Beware of strange black rats and other stories . . .BMJ 2014; 348 doi: http://dx.doi.org/10.1136/bmj.g1998 (Published 13 March 2014) Cite this as: BMJ 2014;348:g1998
Minerva looks forward to the coming Golden Age of medicine, where every decision will be shared with individual patients according to the likely benefits and harms of each treatment. But how can you possibly quantify those harms and benefits for individuals as opposed to the herd effects in randomised trials? A paper in the European Heart Journal (2014, doi:10.1093/eurheartj/ehu004) shows that estimates relating to cardiovascular outcomes can be refined considerably by looking at subgroup data from existing trials and meta-analyses. But much more work; better identification of outcomes that are important to patients; and, above all, the incorporation of prediction models into dialogue with patients will be needed before the Golden Age can happen.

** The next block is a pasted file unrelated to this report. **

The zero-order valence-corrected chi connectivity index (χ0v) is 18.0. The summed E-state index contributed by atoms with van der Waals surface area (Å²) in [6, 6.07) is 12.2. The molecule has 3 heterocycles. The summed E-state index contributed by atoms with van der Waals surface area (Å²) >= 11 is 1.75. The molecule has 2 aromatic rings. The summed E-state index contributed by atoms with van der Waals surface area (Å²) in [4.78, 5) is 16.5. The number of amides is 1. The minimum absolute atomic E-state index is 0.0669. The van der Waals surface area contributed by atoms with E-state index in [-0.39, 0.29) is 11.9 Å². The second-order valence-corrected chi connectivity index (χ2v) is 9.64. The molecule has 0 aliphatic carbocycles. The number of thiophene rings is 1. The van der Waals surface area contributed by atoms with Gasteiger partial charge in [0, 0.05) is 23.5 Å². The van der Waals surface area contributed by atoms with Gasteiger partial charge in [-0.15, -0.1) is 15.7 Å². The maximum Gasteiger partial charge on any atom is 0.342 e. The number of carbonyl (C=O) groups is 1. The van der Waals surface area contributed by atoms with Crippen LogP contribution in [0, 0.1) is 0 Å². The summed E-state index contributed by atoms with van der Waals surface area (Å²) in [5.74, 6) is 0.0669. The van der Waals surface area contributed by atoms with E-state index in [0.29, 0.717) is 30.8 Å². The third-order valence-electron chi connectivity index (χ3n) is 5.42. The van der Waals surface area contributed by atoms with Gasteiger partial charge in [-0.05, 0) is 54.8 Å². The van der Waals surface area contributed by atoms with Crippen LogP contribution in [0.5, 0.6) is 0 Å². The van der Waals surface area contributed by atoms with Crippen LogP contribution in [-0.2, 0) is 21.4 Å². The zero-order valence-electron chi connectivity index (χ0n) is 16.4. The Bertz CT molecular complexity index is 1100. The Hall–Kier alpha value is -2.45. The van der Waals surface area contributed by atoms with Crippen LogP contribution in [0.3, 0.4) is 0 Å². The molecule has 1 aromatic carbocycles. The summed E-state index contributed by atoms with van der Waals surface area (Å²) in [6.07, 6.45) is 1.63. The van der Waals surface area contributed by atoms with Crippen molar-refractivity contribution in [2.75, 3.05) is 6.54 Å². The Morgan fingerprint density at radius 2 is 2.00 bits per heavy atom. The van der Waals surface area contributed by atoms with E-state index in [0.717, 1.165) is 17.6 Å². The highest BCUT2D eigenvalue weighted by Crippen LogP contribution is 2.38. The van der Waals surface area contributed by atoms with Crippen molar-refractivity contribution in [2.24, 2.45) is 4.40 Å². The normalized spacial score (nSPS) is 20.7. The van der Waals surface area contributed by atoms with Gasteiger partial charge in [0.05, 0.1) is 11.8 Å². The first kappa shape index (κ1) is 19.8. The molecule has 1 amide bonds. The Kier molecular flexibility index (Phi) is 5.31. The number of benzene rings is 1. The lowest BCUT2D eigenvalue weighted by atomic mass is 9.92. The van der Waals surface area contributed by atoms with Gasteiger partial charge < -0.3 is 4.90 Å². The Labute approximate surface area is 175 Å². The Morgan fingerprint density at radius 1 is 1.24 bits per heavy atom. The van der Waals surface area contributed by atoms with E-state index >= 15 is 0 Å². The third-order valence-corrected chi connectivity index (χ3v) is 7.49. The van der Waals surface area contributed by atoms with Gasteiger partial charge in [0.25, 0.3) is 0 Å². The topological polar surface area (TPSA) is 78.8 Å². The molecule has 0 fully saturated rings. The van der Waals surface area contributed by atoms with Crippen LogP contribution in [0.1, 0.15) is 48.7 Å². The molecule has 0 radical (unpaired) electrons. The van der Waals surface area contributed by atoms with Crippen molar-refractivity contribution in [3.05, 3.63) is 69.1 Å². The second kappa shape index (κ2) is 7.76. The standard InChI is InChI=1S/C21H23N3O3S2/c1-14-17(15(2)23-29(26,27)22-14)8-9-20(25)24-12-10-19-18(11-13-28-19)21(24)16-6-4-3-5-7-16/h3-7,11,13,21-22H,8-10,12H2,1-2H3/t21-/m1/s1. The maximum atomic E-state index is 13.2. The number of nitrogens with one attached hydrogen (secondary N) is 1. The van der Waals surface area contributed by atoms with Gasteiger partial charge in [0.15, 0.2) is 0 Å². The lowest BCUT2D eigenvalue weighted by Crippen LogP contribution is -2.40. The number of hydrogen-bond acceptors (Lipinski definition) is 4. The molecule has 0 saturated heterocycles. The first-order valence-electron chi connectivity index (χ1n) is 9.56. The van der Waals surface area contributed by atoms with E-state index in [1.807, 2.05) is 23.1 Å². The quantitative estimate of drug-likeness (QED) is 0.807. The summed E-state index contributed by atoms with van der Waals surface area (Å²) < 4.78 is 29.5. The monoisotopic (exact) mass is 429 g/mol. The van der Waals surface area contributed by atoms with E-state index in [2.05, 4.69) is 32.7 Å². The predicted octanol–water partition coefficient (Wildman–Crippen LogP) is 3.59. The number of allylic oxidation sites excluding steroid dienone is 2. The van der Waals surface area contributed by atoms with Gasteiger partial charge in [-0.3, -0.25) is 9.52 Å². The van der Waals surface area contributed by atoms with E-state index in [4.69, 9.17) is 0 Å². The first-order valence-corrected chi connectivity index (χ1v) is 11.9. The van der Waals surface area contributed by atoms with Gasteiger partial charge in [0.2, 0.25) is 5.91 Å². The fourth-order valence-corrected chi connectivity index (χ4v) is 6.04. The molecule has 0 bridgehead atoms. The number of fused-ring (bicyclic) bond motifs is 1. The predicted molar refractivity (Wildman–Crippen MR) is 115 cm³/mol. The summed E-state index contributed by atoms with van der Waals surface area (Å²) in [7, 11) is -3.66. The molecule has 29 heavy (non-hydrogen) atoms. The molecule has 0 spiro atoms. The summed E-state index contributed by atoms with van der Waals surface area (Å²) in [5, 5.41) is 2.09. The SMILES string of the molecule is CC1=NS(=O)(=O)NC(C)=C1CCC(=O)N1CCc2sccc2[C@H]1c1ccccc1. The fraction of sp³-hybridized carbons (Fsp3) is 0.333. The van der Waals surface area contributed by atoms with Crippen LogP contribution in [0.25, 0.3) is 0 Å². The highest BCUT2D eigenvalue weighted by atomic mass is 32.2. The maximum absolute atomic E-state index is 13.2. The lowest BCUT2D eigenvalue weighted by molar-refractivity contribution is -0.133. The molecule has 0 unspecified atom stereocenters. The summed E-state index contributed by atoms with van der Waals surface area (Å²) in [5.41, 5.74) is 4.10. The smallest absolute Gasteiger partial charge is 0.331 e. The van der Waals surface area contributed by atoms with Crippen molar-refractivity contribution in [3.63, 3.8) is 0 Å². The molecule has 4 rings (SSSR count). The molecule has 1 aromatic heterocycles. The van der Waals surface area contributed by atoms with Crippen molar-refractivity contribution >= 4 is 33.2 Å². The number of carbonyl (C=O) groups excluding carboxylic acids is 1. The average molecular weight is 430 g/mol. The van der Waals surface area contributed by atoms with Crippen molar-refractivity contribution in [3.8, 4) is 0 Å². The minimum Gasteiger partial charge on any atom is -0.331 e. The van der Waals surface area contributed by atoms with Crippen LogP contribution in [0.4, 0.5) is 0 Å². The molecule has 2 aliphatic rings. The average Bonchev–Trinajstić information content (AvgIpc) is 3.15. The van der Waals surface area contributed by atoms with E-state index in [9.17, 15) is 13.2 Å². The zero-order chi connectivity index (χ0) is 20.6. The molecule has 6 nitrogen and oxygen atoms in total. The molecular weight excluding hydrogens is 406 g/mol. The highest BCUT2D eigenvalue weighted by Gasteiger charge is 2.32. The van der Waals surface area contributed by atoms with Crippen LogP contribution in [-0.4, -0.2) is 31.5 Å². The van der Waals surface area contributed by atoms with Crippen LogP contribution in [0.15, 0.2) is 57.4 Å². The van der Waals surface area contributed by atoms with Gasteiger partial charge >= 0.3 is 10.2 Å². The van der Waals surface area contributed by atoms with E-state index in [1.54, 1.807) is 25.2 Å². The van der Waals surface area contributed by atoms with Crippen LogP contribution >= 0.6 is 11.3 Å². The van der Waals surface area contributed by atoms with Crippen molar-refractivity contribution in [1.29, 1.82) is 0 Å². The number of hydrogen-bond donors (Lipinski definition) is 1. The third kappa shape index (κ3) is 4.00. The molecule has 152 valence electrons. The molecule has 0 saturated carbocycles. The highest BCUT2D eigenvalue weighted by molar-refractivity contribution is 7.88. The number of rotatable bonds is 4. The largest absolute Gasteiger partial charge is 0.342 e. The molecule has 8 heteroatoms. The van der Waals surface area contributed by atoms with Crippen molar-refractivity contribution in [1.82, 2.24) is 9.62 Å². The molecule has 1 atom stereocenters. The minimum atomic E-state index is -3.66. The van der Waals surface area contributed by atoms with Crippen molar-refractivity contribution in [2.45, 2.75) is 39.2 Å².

The aim of treating opioid addiction can be either abstinence or maintenance. Trying to mix the two just creates confusion. This is nicely shown in a recent Cochrane review (Cochrane Database of Systematic Reviews 2014;2:CD002207, doi: …
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